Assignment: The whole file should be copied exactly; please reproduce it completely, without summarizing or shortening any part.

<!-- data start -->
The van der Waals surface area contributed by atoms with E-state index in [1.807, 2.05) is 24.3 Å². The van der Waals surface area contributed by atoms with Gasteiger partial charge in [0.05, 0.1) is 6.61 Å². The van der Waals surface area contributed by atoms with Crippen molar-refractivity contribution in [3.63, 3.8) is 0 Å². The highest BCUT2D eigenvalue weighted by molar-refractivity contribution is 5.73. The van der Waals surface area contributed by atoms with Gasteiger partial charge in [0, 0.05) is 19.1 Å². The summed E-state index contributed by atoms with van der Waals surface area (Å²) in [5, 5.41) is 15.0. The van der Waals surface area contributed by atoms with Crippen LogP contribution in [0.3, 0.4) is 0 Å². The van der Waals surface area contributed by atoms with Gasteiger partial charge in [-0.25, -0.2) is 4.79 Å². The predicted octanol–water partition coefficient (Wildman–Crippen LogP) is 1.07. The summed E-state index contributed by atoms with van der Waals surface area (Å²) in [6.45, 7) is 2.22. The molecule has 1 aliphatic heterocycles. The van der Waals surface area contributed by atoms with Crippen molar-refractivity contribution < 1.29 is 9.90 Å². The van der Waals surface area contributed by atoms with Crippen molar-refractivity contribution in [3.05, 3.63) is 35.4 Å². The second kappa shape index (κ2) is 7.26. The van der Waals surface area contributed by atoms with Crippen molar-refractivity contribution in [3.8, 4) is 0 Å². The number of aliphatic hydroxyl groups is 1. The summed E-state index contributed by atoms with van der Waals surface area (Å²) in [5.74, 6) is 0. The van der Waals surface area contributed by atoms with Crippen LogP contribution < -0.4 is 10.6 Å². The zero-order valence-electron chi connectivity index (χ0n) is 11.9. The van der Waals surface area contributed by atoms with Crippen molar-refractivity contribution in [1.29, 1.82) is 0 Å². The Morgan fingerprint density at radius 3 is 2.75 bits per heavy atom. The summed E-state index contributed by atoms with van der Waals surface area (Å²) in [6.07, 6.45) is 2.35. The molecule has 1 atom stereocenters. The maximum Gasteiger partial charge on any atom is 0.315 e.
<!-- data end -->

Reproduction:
The van der Waals surface area contributed by atoms with E-state index in [1.807, 2.05) is 24.3 Å². The van der Waals surface area contributed by atoms with Gasteiger partial charge in [0.05, 0.1) is 6.61 Å². The van der Waals surface area contributed by atoms with Crippen molar-refractivity contribution in [3.63, 3.8) is 0 Å². The highest BCUT2D eigenvalue weighted by molar-refractivity contribution is 5.73. The van der Waals surface area contributed by atoms with Gasteiger partial charge in [0, 0.05) is 19.1 Å². The summed E-state index contributed by atoms with van der Waals surface area (Å²) in [5, 5.41) is 15.0. The van der Waals surface area contributed by atoms with Crippen LogP contribution in [0.3, 0.4) is 0 Å². The van der Waals surface area contributed by atoms with Gasteiger partial charge in [-0.25, -0.2) is 4.79 Å². The predicted octanol–water partition coefficient (Wildman–Crippen LogP) is 1.07. The summed E-state index contributed by atoms with van der Waals surface area (Å²) in [6.45, 7) is 2.22. The molecule has 1 aliphatic heterocycles. The van der Waals surface area contributed by atoms with Crippen molar-refractivity contribution < 1.29 is 9.90 Å². The van der Waals surface area contributed by atoms with Crippen molar-refractivity contribution in [3.05, 3.63) is 35.4 Å². The second kappa shape index (κ2) is 7.26. The van der Waals surface area contributed by atoms with Crippen molar-refractivity contribution in [3.8, 4) is 0 Å². The number of aliphatic hydroxyl groups is 1. The summed E-state index contributed by atoms with van der Waals surface area (Å²) in [5.74, 6) is 0. The van der Waals surface area contributed by atoms with Crippen LogP contribution < -0.4 is 10.6 Å². The zero-order valence-electron chi connectivity index (χ0n) is 11.9. The van der Waals surface area contributed by atoms with Crippen molar-refractivity contribution in [1.29, 1.82) is 0 Å². The Morgan fingerprint density at radius 3 is 2.75 bits per heavy atom. The summed E-state index contributed by atoms with van der Waals surface area (Å²) in [6.07, 6.45) is 2.35. The molecule has 1 atom stereocenters. The maximum Gasteiger partial charge on any atom is 0.315 e.